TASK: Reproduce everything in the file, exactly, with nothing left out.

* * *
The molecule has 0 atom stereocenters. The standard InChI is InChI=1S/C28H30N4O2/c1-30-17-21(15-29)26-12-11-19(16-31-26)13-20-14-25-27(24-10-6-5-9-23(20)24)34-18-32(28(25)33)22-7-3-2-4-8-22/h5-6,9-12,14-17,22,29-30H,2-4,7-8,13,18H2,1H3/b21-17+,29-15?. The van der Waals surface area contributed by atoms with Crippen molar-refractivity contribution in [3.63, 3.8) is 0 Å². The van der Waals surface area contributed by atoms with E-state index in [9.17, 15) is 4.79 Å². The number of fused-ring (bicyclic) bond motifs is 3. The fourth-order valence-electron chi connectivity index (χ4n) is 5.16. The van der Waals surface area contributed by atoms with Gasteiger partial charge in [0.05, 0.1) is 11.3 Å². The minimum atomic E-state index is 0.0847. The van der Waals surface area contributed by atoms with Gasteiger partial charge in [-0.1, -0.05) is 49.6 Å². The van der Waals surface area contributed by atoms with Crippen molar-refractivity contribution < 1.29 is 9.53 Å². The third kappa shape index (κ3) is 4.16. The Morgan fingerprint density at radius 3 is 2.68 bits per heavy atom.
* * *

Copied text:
The molecule has 0 atom stereocenters. The standard InChI is InChI=1S/C28H30N4O2/c1-30-17-21(15-29)26-12-11-19(16-31-26)13-20-14-25-27(24-10-6-5-9-23(20)24)34-18-32(28(25)33)22-7-3-2-4-8-22/h5-6,9-12,14-17,22,29-30H,2-4,7-8,13,18H2,1H3/b21-17+,29-15?. The van der Waals surface area contributed by atoms with Crippen molar-refractivity contribution in [3.63, 3.8) is 0 Å². The van der Waals surface area contributed by atoms with E-state index in [9.17, 15) is 4.79 Å². The number of fused-ring (bicyclic) bond motifs is 3. The fourth-order valence-electron chi connectivity index (χ4n) is 5.16. The van der Waals surface area contributed by atoms with Gasteiger partial charge in [0.05, 0.1) is 11.3 Å². The minimum atomic E-state index is 0.0847. The van der Waals surface area contributed by atoms with Gasteiger partial charge in [-0.1, -0.05) is 49.6 Å². The van der Waals surface area contributed by atoms with Crippen molar-refractivity contribution < 1.29 is 9.53 Å². The third kappa shape index (κ3) is 4.16. The Morgan fingerprint density at radius 3 is 2.68 bits per heavy atom.